Khutsong explodes over border decision

Word from Cape Town that Parliament had rubber-stamped a Bill that put an end to cross-border municipalities — meaning Merafong would be incorporated into North West — triggered violent protests in Khutsong on Wednesday.

Police shot at protesters using rubber bullets as their armoured vehicles came under a hail of stones and bottles throughout the afternoon.

By evening, a police officer had been badly burnt in the face during a petrol-bomb attack and five houses in the township outside Carletonville had been torched, according to Gauteng police spokesperson Senior Superintendent Mary Martins-Engelbrecht.

”One was that of a South African National Defence Force member; the others belonged to councillors,” she said.

Four other police officers were injured, one by a stone.

Khutsong residents Nomsa Sangxu and Masiu Lawrence suffered eye injuries.

South African Broadcasting Corporation radio news reported that a councillor and his wife were rescued by helicopter. Police could only confirm that a councillor had been rescued while his house was under attack.

Fifty-seven protesters were arrested for public violence, according to police.

Martins-Engelbrecht said that by the evening the situation was under control, but police would maintain their strong presence overnight.

Eight police vehicles were damaged in the day’s protests.

‘We will resist’

After announcing Parliament’s decision to the packed grandstand, South African Communist Party organiser Nkosi Mphendule managed only to get a final word in over the loudspeaker that the matter would go to the Constitutional Court.

Mamela [listen] comrades,” he repeated as the grandstand began to empty.

”We will resist until we make sure that the dirty decision is reversed. We are not going into exile. We are going to teach South Africa and the world a lesson,” said Mphendule, adding that the matter would now go to the Constitutional Court.

”We are ready to tell the world and South Africa that the voice of the people of Merafong will not depend on a few individuals.”

Minutes later, the protest leadership said they did not condone the stoning of a councillor’s house beside the stadium. However, they said they did not want the protest to lose momentum.

They also lashed out at police, saying that shortly after stone-throwing and the burning of tyres had started, they had not needed to charge an armoured car across the field in the stadium towards protesters at high speed.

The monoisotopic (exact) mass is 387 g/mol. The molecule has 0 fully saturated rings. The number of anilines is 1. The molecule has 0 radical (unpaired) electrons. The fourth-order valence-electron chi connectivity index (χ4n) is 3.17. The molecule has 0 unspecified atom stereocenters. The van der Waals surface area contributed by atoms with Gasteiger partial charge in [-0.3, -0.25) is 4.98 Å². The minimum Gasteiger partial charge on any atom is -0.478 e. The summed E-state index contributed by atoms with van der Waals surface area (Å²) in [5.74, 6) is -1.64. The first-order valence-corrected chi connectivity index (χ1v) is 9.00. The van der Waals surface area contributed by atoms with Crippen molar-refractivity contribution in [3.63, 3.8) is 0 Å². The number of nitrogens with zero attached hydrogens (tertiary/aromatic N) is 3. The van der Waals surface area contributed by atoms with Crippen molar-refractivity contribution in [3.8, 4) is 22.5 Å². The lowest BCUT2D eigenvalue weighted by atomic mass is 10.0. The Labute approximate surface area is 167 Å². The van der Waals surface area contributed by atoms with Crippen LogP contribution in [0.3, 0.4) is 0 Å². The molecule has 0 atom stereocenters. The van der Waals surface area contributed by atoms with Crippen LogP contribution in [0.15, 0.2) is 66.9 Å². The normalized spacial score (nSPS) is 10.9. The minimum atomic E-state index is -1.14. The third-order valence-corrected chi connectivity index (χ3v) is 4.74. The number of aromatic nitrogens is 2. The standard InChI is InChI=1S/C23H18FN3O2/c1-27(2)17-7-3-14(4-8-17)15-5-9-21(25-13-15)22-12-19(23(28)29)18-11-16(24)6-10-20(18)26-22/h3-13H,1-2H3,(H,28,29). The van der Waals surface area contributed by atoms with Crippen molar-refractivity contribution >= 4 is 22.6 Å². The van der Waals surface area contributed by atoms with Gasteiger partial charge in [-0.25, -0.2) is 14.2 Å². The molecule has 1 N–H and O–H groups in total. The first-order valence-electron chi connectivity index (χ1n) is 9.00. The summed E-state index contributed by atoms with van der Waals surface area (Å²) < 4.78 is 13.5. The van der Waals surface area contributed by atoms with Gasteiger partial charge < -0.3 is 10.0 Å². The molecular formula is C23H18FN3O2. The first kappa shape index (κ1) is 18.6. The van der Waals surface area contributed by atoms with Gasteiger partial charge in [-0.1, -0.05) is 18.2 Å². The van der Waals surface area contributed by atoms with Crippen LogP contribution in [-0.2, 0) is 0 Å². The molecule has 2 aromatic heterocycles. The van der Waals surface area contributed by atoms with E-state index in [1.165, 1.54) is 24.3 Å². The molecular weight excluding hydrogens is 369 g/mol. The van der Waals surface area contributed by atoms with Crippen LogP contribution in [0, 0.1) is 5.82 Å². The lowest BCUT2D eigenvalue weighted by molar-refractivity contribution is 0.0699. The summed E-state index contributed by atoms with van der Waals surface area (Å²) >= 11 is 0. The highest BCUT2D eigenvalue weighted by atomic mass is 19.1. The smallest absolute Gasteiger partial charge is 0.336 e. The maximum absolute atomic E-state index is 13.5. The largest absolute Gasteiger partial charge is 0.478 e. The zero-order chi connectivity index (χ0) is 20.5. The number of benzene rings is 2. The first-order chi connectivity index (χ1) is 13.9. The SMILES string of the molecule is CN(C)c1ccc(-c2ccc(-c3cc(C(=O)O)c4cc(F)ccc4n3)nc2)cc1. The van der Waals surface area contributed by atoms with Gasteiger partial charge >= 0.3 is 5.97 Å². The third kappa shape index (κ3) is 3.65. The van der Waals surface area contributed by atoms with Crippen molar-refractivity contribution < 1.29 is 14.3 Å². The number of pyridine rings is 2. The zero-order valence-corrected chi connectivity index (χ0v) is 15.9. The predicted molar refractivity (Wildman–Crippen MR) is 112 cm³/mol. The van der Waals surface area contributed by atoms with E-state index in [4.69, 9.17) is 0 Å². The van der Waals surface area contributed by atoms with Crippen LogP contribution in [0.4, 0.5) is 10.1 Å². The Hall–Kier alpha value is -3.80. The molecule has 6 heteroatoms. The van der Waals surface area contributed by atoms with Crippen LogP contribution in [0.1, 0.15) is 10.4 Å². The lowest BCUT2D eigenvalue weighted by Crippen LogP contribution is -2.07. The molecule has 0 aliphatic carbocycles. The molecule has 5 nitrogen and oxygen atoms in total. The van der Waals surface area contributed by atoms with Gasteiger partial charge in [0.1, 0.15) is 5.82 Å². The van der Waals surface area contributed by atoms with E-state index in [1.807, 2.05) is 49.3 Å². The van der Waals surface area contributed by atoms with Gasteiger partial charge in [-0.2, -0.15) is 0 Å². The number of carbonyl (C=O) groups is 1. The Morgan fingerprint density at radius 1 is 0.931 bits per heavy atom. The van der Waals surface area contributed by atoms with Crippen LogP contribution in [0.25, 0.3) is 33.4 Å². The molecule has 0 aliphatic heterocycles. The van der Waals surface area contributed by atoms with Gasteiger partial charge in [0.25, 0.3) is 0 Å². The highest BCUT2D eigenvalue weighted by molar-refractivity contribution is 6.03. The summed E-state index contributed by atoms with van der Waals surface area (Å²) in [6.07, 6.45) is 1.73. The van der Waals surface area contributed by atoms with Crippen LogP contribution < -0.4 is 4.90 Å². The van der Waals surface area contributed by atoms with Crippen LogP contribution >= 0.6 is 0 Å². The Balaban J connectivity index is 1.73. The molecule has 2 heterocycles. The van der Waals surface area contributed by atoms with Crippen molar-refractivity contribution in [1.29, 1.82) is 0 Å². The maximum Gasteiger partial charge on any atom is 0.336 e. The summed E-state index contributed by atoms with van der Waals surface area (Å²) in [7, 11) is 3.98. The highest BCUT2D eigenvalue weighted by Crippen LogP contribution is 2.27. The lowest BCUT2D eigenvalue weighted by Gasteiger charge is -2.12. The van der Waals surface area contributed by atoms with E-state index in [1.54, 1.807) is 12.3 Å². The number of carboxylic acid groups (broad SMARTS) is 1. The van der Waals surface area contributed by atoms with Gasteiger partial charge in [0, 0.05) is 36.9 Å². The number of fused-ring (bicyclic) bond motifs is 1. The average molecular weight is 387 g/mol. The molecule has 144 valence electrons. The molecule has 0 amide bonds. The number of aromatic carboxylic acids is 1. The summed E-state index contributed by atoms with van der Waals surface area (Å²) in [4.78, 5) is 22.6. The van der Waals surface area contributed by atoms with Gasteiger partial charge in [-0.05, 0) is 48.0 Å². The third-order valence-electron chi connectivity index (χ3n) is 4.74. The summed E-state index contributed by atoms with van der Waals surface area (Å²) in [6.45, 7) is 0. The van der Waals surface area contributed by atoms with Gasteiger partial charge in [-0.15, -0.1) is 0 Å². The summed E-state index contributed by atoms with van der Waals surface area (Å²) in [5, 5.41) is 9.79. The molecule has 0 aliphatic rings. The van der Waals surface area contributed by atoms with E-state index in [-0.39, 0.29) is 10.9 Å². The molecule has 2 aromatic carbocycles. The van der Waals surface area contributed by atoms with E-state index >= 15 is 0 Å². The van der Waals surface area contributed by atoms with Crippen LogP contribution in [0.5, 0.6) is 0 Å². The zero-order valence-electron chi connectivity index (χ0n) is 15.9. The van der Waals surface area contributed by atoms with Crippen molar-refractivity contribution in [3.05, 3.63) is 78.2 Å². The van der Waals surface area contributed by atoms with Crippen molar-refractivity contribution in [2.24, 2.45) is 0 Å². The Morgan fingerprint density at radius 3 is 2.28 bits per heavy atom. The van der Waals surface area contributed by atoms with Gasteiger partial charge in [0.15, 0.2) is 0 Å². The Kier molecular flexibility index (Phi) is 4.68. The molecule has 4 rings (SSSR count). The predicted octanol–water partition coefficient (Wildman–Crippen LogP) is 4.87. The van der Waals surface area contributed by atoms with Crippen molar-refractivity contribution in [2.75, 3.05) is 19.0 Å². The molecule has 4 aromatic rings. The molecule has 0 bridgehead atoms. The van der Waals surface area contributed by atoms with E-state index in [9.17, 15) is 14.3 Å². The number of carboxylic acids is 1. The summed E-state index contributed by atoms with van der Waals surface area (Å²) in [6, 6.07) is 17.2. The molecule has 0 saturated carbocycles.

By the time the crowds had left the stadium and staged a march through the township, police had fired rubber bullets inside the stadium.

During one such exchange, a police officer was injured as protest leaders started negotiating with police.

SACP leaders, including Paul Ncwane, were hit by rubber bullets.

‘Councillors do not deliver’

Later in the afternoon, a house had been set alight. Onlookers said it belonged to councillor Elias Legote. Outside the burning home, 21-year-old Lebogang Ntsoelengoe said Legote deserved to have his home torched.

”The councillors live on fat salaries and they do not deliver,” she said, adding that she would not vote in the coming local government elections.

Neighbours who salvaged furniture would not say what had happened other than that they had been scared.

On Tuesday, the National Assembly approved legislation abolishing cross-boundary municipalities — a move affecting 17 municipalities including the contentious areas of Merafong (Gauteng to North West), Matatiele (KwaZulu-Natal to Eastern Cape), Bushbuckridge (Mpumalanga and Limpopo), and Khalagadi (North West to Northern Cape).

It was made law on Wednesday, when Khutsong residents were gathered at the stadium, many of them having stayed there for a night-long vigil.

In their attempts to stay part of Gauteng, Khutsong residents have targeted councillors’ homes, looted shops, stoned police, handed over memoranda and presented their case to provincial legislatures in the past two months.

They believe they will receive better services from the wealthier Gauteng — to which they have financially contributed.

ANC condemns violence

Meanwhile, the African National Congress, vilified during the protests, condemned ”the senseless burning of public buildings and private property by some unruly individuals in Merafong”.

”Such behaviour threatens to obscure the real issues faced by the people of Merafong,” said spokesperson Smuts Ngonyama.

”While the ANC understands the concerns of some people regarding the incorporation of the area into the North West, this can never be a justification for such criminal behaviour.”

The ruling party said it is confident that all spheres of government will continue to work together to ensure service delivery in the area is not compromised.

Shortly before being shot by a rubber bullet, elderly, grey-haired Ncwane — who called himself ”an ANC veteran” — said he was sick about what was happening in the party.

”My organisation had promised that the people shall govern, but it is individual people that govern.”

He compared the lack of taking the wishes of Khutsong residents to the way in which the apartheid regime had ruled.

”It’s like what happened with forced removals,” he said.

On Wednesday night, the provincial minister for community safety in Gauteng, Firoz Cachalia, appealed for calm in Khutsong.

”I understand that feelings are running high because this is an issue that the community believes is of crucial importance to its future, but violence and lawlessness are not the answer in a democracy and are not in the interest of the community,” said Cachalia.

”I also want to emphasise that police have a duty to protect life and property and to maintain public safety in Khutsong. I also hope that normality and peace will return to the community,” he added. — Sapa

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Duncan Guy
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